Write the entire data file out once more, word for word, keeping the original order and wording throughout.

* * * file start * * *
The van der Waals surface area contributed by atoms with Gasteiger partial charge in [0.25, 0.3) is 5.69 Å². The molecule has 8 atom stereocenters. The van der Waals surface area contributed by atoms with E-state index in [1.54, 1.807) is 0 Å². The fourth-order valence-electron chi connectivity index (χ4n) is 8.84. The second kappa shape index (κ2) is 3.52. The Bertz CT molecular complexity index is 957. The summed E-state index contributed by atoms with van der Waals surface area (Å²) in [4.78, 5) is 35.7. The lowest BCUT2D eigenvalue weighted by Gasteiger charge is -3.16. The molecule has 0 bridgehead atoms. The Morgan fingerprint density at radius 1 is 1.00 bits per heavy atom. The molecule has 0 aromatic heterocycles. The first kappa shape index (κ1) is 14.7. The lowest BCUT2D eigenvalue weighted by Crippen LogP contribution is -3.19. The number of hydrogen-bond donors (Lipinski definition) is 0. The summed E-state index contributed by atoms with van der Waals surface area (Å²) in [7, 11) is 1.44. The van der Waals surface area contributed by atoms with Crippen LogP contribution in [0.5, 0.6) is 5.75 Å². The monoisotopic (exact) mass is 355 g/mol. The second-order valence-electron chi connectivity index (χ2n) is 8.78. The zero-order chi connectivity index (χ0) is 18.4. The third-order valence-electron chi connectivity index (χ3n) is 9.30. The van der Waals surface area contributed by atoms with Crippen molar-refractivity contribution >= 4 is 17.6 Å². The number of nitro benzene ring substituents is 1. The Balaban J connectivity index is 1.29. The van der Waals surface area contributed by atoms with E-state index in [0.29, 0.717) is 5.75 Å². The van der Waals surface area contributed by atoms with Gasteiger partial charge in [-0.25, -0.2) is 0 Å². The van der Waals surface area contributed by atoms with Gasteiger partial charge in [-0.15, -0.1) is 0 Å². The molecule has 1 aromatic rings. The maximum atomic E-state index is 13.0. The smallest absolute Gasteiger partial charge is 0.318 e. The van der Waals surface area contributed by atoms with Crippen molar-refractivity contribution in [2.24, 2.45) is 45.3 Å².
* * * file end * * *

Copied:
The van der Waals surface area contributed by atoms with Gasteiger partial charge in [0.25, 0.3) is 5.69 Å². The molecule has 8 atom stereocenters. The van der Waals surface area contributed by atoms with E-state index in [1.54, 1.807) is 0 Å². The fourth-order valence-electron chi connectivity index (χ4n) is 8.84. The second kappa shape index (κ2) is 3.52. The Bertz CT molecular complexity index is 957. The summed E-state index contributed by atoms with van der Waals surface area (Å²) in [4.78, 5) is 35.7. The lowest BCUT2D eigenvalue weighted by Gasteiger charge is -3.16. The molecule has 0 bridgehead atoms. The Morgan fingerprint density at radius 1 is 1.00 bits per heavy atom. The molecule has 0 aromatic heterocycles. The first kappa shape index (κ1) is 14.7. The lowest BCUT2D eigenvalue weighted by Crippen LogP contribution is -3.19. The number of hydrogen-bond donors (Lipinski definition) is 0. The summed E-state index contributed by atoms with van der Waals surface area (Å²) in [7, 11) is 1.44. The van der Waals surface area contributed by atoms with Crippen LogP contribution in [0.5, 0.6) is 5.75 Å². The monoisotopic (exact) mass is 355 g/mol. The second-order valence-electron chi connectivity index (χ2n) is 8.78. The zero-order chi connectivity index (χ0) is 18.4. The third-order valence-electron chi connectivity index (χ3n) is 9.30. The van der Waals surface area contributed by atoms with Crippen molar-refractivity contribution >= 4 is 17.6 Å². The number of nitro benzene ring substituents is 1. The Balaban J connectivity index is 1.29. The van der Waals surface area contributed by atoms with E-state index in [0.29, 0.717) is 5.75 Å². The van der Waals surface area contributed by atoms with Gasteiger partial charge in [-0.25, -0.2) is 0 Å². The van der Waals surface area contributed by atoms with Gasteiger partial charge in [-0.15, -0.1) is 0 Å². The molecule has 1 aromatic rings. The maximum atomic E-state index is 13.0. The smallest absolute Gasteiger partial charge is 0.318 e. The van der Waals surface area contributed by atoms with Crippen molar-refractivity contribution in [2.24, 2.45) is 45.3 Å².